Brexit and the Requirement to have an EEA Resident Director
Under Section 137 of the Irish Companies Act 2014 (the ‘Act’), every Irish registered company must have at least one director appointed who is an EEA resident.
Some companies have a UK resident director in place to fulfil this requirement which, following Brexit, may deem a company to be in breach of Section 137.
There are three steps a company can take in order to rectify this:
- Appointing an alternative or supplemental director
- Section 137 Bond; or
- Section 140 Certificate.
Appointing an alternative or supplemental Director
The first option is to appoint an alternative or supplemental director who is a resident in another EEA member state. This is perhaps the simplest option and, given the short time-frame, the most practical. The board should approve the new appointment and ensure the appointment complies with the company’s Constitution. A Form B10 must be filed with the Companies Registration Office.
Section 137 Bond
An alternative to appointing an alternative or supplemental director is a Section 137 Bond. The requirement to have an EEA resident director does not apply if the company has in place a “Section 137 Bond”. This must be to the value of €25,000 and for a minimum period of two years. The purpose of the bond is to act as a form of insurance for the company to pay a fine or penalty imposed on it under the Act or the Taxes Consolidation Act, 1997.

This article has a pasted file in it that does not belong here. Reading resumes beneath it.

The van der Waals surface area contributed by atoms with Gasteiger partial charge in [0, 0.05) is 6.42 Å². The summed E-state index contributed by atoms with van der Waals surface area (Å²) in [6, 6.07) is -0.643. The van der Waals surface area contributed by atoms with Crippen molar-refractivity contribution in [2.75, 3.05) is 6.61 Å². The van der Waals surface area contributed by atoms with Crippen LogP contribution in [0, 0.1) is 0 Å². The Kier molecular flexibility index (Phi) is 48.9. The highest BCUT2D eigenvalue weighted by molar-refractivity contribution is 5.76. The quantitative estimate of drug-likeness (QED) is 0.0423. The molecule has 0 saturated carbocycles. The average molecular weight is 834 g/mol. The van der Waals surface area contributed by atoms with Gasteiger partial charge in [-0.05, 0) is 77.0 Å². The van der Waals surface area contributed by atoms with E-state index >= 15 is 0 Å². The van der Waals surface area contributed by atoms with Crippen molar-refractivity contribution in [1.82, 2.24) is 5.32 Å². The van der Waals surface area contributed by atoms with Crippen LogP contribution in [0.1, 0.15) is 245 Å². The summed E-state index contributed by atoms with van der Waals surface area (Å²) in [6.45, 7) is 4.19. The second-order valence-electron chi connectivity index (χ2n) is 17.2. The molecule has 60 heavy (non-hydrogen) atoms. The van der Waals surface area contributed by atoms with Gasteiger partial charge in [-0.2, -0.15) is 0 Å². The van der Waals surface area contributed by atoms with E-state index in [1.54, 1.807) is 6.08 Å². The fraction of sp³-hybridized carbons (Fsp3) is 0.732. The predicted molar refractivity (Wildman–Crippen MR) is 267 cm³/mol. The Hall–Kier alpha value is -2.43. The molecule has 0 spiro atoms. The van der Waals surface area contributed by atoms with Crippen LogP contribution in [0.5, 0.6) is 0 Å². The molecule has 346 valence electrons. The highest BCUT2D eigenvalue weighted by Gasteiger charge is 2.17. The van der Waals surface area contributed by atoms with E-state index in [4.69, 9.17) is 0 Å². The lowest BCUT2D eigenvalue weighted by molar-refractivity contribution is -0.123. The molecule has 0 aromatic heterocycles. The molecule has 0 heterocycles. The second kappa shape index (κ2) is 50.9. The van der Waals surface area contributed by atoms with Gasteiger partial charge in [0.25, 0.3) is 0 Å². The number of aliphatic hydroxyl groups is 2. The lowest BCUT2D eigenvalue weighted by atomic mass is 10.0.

However, the bond can only be entered into when the need for it actually arises, meaning it could not be put in place unless and until a UK resident director no longer satisfies the EEA director requirement under the Act.
Section 140 Certificate
The third option is a “Section 140 Certificate”. Under Section 140 of the Act a company may apply for a Certificate exempting it from the requirement to have at least one EEA resident director. In order to obtain such an exemption, the application must be accompanied by a statement from the Revenue Commissioners which must state that the Revenue Commissioners have “…reasonable grounds to believe that the company has a real and continuous link with one or more economic activities being carried on in the State”.
The Revenue Commissioners must be satisfied that either
- the affairs of the company are managed by a person from a place of business in the State, or
- the company carries on a trade in the State, or
- the company is a subsidiary of a company that satisfies (i) or (ii), or
- the company is a subsidiary of a company, another subsidiary of which satisfies conditions (i) or (ii).
A Section 140 Certificate is not a suitable option for a newly incorporated company which has not yet traded and for any non-trading company.
Consequences of non-compliance
Non compliance with section 137 of the Act is a Category 4 offence which can result in a fine of up to €5,000 against the company and the officers of the company.
The Registrar also has the power to strike a company off the register if the company is in breach of Section 137.